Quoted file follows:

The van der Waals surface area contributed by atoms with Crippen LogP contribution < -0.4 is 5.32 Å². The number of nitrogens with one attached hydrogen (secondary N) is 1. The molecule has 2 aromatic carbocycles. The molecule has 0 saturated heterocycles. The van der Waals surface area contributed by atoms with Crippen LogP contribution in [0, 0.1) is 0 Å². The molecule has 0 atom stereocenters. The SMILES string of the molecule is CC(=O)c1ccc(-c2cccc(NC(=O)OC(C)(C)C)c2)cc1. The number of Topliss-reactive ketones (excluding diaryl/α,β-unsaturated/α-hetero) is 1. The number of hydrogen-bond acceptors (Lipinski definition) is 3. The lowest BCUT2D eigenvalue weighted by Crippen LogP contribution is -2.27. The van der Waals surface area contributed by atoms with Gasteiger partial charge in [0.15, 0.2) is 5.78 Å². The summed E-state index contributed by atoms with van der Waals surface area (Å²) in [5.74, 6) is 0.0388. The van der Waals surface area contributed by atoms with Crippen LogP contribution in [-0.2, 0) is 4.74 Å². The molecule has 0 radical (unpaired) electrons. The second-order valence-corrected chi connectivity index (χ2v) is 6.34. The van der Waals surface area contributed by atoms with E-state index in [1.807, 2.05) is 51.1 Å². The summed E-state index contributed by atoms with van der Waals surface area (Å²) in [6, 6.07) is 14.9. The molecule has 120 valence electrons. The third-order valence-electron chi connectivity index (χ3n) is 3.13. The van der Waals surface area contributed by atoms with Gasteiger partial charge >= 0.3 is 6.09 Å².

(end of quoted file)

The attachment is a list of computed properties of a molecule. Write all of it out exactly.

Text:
The van der Waals surface area contributed by atoms with Crippen LogP contribution < -0.4 is 5.32 Å². The number of nitrogens with one attached hydrogen (secondary N) is 1. The molecule has 2 aromatic carbocycles. The molecule has 0 saturated heterocycles. The van der Waals surface area contributed by atoms with Crippen LogP contribution in [0, 0.1) is 0 Å². The molecule has 0 atom stereocenters. The SMILES string of the molecule is CC(=O)c1ccc(-c2cccc(NC(=O)OC(C)(C)C)c2)cc1. The number of Topliss-reactive ketones (excluding diaryl/α,β-unsaturated/α-hetero) is 1. The number of hydrogen-bond acceptors (Lipinski definition) is 3. The lowest BCUT2D eigenvalue weighted by Crippen LogP contribution is -2.27. The van der Waals surface area contributed by atoms with Gasteiger partial charge in [0.15, 0.2) is 5.78 Å². The summed E-state index contributed by atoms with van der Waals surface area (Å²) in [5.74, 6) is 0.0388. The van der Waals surface area contributed by atoms with Crippen LogP contribution in [-0.2, 0) is 4.74 Å². The molecule has 0 radical (unpaired) electrons. The second-order valence-corrected chi connectivity index (χ2v) is 6.34. The van der Waals surface area contributed by atoms with E-state index in [1.807, 2.05) is 51.1 Å². The summed E-state index contributed by atoms with van der Waals surface area (Å²) in [6, 6.07) is 14.9. The molecule has 120 valence electrons. The third-order valence-electron chi connectivity index (χ3n) is 3.13. The van der Waals surface area contributed by atoms with Gasteiger partial charge >= 0.3 is 6.09 Å².